In 1819 Thomas Stanford Raffles established an outpost of British India on a sparsely populated island at the southern end of the Straits of Malacca. This volume tells how that settlement became a Crown Colony that was for over 100 years one of the most prosperous ports not just of British Malaya but in the entire British Empire. It recounts the experiences of the people of the island between 1942 and 1945 when Japanese forces occupied Malaya and explains the dramatic events of the post-war era, when Singapore became a self-governing state, later joined Malaysia, and in 1965 separated from Malaysia to assume its modern identiy as an independent republic. This multi-faceted historical process is discussed by eighteen Singapore scholars working in a variety of academic disciplines. Starting with a short survey of the pre-modern history of Singapore, their work provided both a chronological account of events and specialized studies of particular topics and periods. In particular, the volume offers a look at the social transformation of modern Singapore, touching on community, the family, education, mass media, housing, health care, welfare, population growth, and national identity. The united purpose of the authors is to set contemporary Singapore in historical perspective, and to enable readers to appreciate the forces which shaped the country's society, economy, and polity. The editiors, Ernest C.T. Chew and Edwin Lee, are Associate Professors of History at the National University of Singapore.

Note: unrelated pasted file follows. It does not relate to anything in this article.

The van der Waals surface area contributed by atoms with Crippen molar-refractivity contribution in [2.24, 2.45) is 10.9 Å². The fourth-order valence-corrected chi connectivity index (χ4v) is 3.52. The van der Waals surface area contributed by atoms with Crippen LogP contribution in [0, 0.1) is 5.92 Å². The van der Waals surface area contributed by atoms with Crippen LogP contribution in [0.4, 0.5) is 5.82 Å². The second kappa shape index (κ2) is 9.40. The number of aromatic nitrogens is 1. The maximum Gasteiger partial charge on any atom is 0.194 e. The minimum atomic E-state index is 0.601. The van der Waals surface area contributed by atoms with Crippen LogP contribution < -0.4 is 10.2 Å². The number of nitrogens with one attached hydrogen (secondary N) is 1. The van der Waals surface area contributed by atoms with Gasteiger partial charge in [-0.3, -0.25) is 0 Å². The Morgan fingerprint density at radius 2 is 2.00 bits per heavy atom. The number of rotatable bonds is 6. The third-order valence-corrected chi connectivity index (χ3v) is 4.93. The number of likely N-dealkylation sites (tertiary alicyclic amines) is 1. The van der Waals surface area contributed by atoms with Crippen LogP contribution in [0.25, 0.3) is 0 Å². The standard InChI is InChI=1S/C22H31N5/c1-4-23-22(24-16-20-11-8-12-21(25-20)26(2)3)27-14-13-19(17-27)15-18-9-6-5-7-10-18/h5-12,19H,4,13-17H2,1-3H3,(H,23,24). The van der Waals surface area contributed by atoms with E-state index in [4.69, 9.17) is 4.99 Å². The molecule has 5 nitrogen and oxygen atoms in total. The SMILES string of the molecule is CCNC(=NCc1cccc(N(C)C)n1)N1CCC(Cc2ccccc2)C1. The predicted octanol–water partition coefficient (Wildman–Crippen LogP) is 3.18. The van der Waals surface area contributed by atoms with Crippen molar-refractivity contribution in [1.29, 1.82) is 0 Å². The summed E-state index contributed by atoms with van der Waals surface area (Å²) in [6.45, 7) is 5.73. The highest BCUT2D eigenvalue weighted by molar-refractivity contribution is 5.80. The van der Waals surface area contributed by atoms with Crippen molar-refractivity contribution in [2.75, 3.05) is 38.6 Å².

"synopsis" may belong to another edition of this title.
Book Description OUP Australia and New Zealand, 1996. Paperback. Book Condition: New. book. Bookseller Inventory # M0195885651
Book Description OUP Australia and New Zealand, 1996. Paperback. Book Condition: New. Never used!. Bookseller Inventory # P110195885651